After a very slow start to the year, a surge of unseasonal activity in the country-house market during the traditional ‘close season’ of July and August has made this the hottest summer since 2007, in more senses than one. Apart from the market for houses priced between £2 million and £5 million-which has been hit by the double whammy of reduced City bonuses and the new Stamp Duty rate of 7% on properties sold for more than £2m-estate agents around the country have seen an encouraging jump in sales of country properties valued between £1m and £2m, and from £5m upwards. Crispin Holborow of Savills is finally seeing signs of London money rippling out beyond the Home Counties to the Cotswolds (likely to be ‘the talking point of the autumn’) and the West Country, and he expects to see a gradual, but sustained recovery over the next 12 months.

The biggest cloud on the horizon for most agents, however, is the lack of new properties coming to the market between now and Christmas, which may lead to further reductions in price for those already in the pipeline. On the other hand, a shortage of shiny new houses could help to narrow the price gap between buyers and vendors who are already negotiating, and so clear the shelves of stock that, under normal circumstances,would have long since been sold. Rupert Sweeting of Knight Frank (020-7629 8171) is also cautiously optimistic, as he prepares to test the autumn water with the launch onto the open market of the first of the new season’s trophy houses, imposing Oakfield Park near the village of Mortimer, Berkshire, at a guide price of £6.5m.

Oakfield Park, £6.5m, Knight Frank

Formerly the dower house to Wokefield Park, seat of the Brocas family, Oakfield Park, which stands in 76 acres of pristine gardens and grounds, was sold away from the estate many years ago. The house, which is unlisted, was badly damaged by fire in 1986, but has since been rebuilt, partly with bricks recovered from the original kitchen garden.

Over the years, various extensions have been added, including a splendid orangery built by the present vendors, who have modernised throughout, including the elegant five reception rooms and six bedrooms. They have also transformed the gardens and grounds, which boast an eight-acre pleasure lake, a boathouse, a swimming pool, kitchen and woodland gardens, and magnificent equestrian facilities, with stabling for five horses. Over in the West, Will Morrison of Knight Frank in Exeter has enjoyed a bumper August, exchanging contracts on 12 properties in as many days, at prices ranging from £600,000 to more than £4m.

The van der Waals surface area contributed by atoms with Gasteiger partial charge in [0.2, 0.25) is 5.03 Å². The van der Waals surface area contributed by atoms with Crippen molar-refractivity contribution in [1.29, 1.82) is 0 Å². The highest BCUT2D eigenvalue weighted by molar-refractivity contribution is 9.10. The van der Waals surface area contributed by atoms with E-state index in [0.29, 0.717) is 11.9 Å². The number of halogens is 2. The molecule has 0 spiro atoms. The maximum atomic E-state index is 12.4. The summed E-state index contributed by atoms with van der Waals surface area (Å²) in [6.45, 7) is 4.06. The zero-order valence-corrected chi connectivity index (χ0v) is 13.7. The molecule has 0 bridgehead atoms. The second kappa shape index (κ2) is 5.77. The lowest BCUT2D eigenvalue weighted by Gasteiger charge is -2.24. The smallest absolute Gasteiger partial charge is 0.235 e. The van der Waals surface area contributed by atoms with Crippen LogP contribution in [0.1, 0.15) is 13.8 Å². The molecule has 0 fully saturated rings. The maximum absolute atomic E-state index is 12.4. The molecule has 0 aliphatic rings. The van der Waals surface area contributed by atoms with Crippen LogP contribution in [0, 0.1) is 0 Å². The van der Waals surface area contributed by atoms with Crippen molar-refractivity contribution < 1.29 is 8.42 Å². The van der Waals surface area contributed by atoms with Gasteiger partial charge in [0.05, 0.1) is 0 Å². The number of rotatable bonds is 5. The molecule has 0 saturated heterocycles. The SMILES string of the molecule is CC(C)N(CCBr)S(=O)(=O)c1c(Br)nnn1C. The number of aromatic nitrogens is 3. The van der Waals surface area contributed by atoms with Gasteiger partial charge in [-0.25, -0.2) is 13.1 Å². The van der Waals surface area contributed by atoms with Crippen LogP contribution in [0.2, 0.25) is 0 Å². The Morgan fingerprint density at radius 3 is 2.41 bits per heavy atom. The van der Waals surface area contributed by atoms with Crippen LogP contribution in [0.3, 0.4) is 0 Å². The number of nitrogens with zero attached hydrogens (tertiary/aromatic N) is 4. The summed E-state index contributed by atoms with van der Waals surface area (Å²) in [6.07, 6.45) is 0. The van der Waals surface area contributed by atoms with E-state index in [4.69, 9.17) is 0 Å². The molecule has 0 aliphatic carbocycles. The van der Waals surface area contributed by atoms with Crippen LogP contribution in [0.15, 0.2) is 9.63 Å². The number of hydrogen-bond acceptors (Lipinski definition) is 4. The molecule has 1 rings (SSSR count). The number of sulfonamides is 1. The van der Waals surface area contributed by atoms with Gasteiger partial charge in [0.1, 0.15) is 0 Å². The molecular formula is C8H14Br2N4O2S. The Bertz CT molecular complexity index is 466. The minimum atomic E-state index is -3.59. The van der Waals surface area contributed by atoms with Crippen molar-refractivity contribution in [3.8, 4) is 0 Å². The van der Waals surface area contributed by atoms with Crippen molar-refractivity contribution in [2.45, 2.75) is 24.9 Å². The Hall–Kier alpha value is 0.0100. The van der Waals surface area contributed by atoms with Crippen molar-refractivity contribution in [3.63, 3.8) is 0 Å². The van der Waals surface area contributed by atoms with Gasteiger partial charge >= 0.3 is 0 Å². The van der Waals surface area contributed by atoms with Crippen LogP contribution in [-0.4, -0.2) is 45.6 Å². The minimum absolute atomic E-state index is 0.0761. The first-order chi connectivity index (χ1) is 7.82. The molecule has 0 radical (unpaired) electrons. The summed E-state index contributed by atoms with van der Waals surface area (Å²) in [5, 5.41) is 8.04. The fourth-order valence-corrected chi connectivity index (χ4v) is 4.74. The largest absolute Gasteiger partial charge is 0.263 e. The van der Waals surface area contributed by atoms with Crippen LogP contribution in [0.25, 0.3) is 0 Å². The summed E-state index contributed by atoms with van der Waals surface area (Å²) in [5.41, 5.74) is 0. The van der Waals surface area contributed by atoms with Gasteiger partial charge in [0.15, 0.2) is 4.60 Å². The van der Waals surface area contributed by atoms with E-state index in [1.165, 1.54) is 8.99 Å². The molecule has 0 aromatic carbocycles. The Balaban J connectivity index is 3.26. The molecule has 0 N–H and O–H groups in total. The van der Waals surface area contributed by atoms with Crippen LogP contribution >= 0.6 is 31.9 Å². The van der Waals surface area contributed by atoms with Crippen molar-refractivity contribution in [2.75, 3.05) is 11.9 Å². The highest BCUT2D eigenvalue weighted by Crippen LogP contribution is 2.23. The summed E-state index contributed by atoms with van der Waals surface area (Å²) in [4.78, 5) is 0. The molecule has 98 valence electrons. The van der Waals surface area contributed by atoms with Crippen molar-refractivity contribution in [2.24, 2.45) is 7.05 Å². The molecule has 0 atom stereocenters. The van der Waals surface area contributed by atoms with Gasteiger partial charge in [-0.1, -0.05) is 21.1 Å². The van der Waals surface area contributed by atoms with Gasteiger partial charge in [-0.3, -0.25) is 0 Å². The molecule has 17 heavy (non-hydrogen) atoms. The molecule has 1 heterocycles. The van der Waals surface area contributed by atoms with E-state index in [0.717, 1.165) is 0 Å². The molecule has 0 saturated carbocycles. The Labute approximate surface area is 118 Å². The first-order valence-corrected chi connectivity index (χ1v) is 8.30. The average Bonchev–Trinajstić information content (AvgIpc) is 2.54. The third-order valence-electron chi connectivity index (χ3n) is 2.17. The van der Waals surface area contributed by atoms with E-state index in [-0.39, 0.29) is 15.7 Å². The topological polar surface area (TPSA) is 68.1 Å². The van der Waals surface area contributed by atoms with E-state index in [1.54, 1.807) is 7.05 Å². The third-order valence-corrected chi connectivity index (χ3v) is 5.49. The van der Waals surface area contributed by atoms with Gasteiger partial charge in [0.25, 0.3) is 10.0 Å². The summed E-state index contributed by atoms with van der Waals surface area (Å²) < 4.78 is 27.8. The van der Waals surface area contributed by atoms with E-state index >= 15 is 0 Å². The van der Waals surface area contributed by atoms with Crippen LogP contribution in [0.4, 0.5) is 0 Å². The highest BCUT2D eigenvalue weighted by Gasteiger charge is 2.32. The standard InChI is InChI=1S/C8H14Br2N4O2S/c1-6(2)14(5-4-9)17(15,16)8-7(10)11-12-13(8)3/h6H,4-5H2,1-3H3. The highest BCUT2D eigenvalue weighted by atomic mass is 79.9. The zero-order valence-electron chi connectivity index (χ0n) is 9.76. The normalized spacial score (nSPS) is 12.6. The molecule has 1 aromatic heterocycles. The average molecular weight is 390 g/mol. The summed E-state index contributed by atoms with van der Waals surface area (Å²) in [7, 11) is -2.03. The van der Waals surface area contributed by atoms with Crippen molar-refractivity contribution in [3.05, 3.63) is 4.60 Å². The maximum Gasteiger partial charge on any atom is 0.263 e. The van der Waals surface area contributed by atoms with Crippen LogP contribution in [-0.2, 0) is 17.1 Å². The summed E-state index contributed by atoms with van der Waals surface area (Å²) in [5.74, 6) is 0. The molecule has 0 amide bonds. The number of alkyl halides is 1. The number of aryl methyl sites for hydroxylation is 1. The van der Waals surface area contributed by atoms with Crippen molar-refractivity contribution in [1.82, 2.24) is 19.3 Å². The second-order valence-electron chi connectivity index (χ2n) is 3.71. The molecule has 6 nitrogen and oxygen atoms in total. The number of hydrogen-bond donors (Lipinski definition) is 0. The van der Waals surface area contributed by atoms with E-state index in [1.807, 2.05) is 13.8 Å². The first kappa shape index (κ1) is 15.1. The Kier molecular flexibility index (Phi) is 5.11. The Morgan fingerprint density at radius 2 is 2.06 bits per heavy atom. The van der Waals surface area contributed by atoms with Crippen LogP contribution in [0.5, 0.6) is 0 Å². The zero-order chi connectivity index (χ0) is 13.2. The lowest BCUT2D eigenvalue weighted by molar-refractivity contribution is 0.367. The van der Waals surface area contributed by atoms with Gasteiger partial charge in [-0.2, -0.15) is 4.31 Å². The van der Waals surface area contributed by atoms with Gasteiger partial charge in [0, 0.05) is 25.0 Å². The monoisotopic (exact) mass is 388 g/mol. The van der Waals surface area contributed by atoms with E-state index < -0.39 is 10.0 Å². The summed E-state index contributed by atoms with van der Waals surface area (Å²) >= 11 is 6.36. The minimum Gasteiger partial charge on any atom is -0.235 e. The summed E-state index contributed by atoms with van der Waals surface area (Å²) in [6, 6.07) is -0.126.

Bittescombe Manor, sold for close to £4.75, Knight Frank

Pride of place went to a sporting Somerset gem, the very splendid Bittescombe Manor at Upton in the Brendon Hills, which launched in March at a guide price of £4.75m and sold for close to that figure, to an expatriate returning from Hong Kong.

Morebath Manor, £5m, Knight Frank

Just over the county border in Devon, Knight Frank (01392 423111) are about to launch historic, Grade II-listed Morebath Manor, near Tiverton, on the market for the third time in a decade, at a guide price of £5m. Set in 21 acres of landscaped gardens and parkland in a sporting area renowned for its highflying birds, the grand, nine-bedroom manor house dates from Domesday, but was rebuilt between 1892 and 1894 for Charles Digby Harrod, founder of the landmark Knightsbridge store, following his retirement in 1891.

Meanwhile, up North, Tim Waring of Knight Frank’s Harrogate office (01423 530088) expects the sale, on behalf of trustees, of the keenly priced Kildwick Hall, near Skipton, North Yorkshire, which launches in today’s Country Life at a guide price of £1.85m, to ‘be the barometer for the country-house market in the county this autumn’.

Kildwick Hall, £1.85m, Knight Frank

Set in 70 acres of formal gardens and grassland overlooking the Aire Valley between Skipton and Keighley-a favourite stomping ground of the Brontë sisters, as an article in Country Life (January 28, 1911) reminds us-the Grade II*- listed Jacobean manor house was built in about 1642 for John Coates, before passing to the Currer family, who extended it in the fashionable Palladian style in the early 1700s. In the early 1900s, the hall was the home of the industrialist Sir John Brigg MP, and was converted into a hotel in the 1970s, before reverting to private ownership some 20 years later. The core of the house is the central Great Hall and the lovely formal drawing room overlooking the south terrace.